I could say more about some of the other guys you mentioned, but I’ll leave it at that – other than to say that part of me is sad that Michael Conforto couldn’t stick around long enough to enjoy this. And that we might be a few more games up on the Braves if Aaron Loup were still in our pen. Quibbles, but there you have it. Mostly, though, looking back at the last few seasons is a good reminder of how enjoyable this season has been, and how rare. It should be savored.

    • Eric

      Agree on Aoki, just a solid all-around outfielder, and Conforto, though he may been injured working out in the off-season whether under contract or not. Loup hasn’t had a good season for the Angels.

  • eric1973

    Of course I know what the rafters are!

    They are those ummm… things up there, where, you know, you can hang things, and, well… look at the wind blowing around, and stuff… and, oh yeah, they are usually filled with dust and cobwebs.

  • eric1973

    Lucky for Seaver that he was traded when he was, as the Mets were horrible from 1977-1983, and he would never have won 300 otherwise — not with that ownership. Looking back, be satisfied about that, at least.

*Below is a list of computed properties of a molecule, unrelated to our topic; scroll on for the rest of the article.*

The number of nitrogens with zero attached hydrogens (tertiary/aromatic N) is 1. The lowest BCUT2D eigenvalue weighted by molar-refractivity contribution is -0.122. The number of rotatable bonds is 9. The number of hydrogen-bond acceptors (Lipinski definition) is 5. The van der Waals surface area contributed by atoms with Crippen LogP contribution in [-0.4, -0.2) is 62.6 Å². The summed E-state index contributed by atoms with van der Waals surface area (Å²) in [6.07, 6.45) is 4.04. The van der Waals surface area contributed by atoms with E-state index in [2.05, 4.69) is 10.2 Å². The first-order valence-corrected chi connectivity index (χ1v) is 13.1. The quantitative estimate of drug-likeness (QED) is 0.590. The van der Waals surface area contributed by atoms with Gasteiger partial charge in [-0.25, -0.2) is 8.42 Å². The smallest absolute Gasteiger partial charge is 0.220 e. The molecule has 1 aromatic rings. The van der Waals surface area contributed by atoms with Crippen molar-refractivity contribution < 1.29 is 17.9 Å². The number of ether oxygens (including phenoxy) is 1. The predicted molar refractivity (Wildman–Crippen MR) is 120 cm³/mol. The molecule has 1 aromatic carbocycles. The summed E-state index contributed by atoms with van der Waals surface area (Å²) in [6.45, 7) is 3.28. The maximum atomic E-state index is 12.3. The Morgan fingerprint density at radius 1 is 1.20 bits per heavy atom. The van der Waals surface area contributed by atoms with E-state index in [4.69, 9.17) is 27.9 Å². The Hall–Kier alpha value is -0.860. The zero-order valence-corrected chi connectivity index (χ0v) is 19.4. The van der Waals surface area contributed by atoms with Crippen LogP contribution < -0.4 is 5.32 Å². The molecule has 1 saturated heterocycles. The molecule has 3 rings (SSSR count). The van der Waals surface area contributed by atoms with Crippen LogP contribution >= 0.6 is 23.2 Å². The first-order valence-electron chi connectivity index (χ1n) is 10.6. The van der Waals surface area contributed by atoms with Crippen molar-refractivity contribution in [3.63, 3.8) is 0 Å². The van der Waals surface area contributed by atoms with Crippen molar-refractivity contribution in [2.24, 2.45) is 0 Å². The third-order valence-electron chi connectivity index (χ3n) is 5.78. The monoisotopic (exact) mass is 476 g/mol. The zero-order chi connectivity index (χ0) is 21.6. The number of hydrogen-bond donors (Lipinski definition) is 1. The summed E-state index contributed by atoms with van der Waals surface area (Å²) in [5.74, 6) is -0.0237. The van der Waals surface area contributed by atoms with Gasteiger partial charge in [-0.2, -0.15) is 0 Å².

Had he stayed, he may have even lost 20 in a season, like Koosman did. And as soon as Koosman was traded, he again won 20.

    • Eric

      Right. Personal dramas aside, there’s at least a normal rationale in the 1977 trade: Jumpstart a rebuild of a team that won’t foreseeably contend for years by trading the team’s best player who’s still in his prime but arguably slipping from his peak. Nowadays, we expect it, eg, Seaver to the Reds is comparable to Scherzer to the Dodgers.

      Maybe Seaver needed to move on to a better team than the Mets to reach his career numbers. But after the Mets reacquired him, he foreseeably would have reached 300 with the 1984-1986 Mets. Leaving Seaver unprotected so that he won his 300th game for the wrong team was just careless and callous by Cashen, at best valuing the all-time Met less than a middling prospect.

  • dmg

    i actually remember being excited when the mets got dean chance.
    it was 1970, and i was still in the post-69 miracle glow.
    i was also 12, and an idiot.